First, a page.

The myth of “left-wing” violence at the G20 summit in Hamburg, Germany
23 August 2017
More than a month after the clashes on the periphery of the G20 summit in Hamburg, Germany, the official portrayal of events by the police, media and political establishment follows a definite pattern.
According to this narrative, Hamburg experienced an unprecedented outbreak of “left-wing violence,” which the police could ward off only using military means. However, it has become clear that the violence stemmed predominantly from the security forces, and that many of the acts described in the official narrative were either extremely exaggerated or completely invented.
For example, no evidence has been found to support the claim that protesters sought to throw stones and Molotov cocktails from rooftops. Even after intensive searches and forensic investigation, the police have not been able to present any such objects. Despite comprehensive video surveillance, they have not been able to definitively document their use. In fact, many of those who were on roofs or scaffolding were found to be film crews or curious onlookers.
An alleged “armed ambush” was cited to justify the use of heavily armed special forces, who deployed armoured vehicles, shotguns and assault rifles.
Because of the disturbances before and during the G20 summit, about 160 investigations are underway and 32 suspects are being held in custody. A clash on Rondenbarg Street in the Altona district stands out prominently. It is the subject of at least 59 investigations, resulting in 13 protesters being taken into custody. At least four of them are still in prison, three men and one woman from Italy.
In the very restrained words of the daily Süddeutsche Zeitung, a police video of the event—which has not been released but has now been seen by the newspaper and broadcaster NDR’s programme “Panorama”—throws “doubt on the previous official presentation by the authorities”.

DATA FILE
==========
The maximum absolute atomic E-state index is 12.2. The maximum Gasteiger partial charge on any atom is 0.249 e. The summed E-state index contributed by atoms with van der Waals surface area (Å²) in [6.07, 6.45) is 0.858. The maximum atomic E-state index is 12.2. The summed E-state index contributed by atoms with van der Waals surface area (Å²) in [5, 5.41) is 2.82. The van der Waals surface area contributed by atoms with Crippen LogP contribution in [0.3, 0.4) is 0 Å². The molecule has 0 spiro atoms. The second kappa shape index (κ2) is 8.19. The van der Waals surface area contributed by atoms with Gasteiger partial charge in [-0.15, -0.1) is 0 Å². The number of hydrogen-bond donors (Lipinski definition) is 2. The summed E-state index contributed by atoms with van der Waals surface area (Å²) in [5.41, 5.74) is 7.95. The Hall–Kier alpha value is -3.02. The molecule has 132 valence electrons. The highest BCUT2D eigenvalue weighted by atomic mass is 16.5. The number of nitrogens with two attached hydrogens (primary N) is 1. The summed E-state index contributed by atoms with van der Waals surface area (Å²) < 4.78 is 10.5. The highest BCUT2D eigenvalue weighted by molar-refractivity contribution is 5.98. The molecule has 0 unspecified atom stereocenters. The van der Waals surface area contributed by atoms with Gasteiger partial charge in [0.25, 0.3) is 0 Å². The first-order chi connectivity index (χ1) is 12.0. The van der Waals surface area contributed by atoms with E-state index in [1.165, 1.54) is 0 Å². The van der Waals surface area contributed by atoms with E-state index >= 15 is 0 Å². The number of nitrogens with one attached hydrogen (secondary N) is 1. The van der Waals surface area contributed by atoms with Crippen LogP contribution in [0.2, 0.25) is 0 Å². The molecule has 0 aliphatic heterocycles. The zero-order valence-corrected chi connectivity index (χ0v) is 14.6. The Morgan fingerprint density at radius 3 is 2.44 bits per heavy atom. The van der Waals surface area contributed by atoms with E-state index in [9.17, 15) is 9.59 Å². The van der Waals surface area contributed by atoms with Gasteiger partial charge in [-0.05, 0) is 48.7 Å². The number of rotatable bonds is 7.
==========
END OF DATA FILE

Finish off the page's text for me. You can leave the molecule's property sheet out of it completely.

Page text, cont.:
The footage shows a slow-moving group of demonstrators and a group of police officers in protective equipment. When the two groups are still about 50 metres apart, three “Bengalos” (Bengali flares) fly onto the empty street. All of them land far away from the police officers. The distant bang of a firecracker can be heard.
Although this cannot be construed as an assault, the police unit takes it as the opportunity to attack the demonstrators. As they flee, the protesters are encircled and fired upon from behind with a water cannon. In running away from the police, 14 protesters were injured, some seriously, when they stumbled over a railing and fell 2 metres to the ground.
Immediately following this operation, the deputy commander of the police unit involved gave a completely different account in a “witness statement of the facts”, which the Süddeutsche Zeitung has seen.
“When the crowd was about 50 metres in front of us, we came massively and purposefully under fire from bottles, firecrackers and bengalos,” he wrote. “Stones hit the police officers and the vehicles.” Only the “protective equipment” prevented police officers from being injured. “To ward off the current attacks, the unit ran towards the crowd and the hail of stones continued,” the police report adds.
The police videos show that not a word of this is true.
The State Criminal Investigation Department evaluated the videos in the evening that same day. The next day, the Saturday of the summit, the duty analyst reported to her superiors how little violence on the part of the demonstrators could be seen on the recordings, and that therefore the statement of the deputy unit commander was in doubt.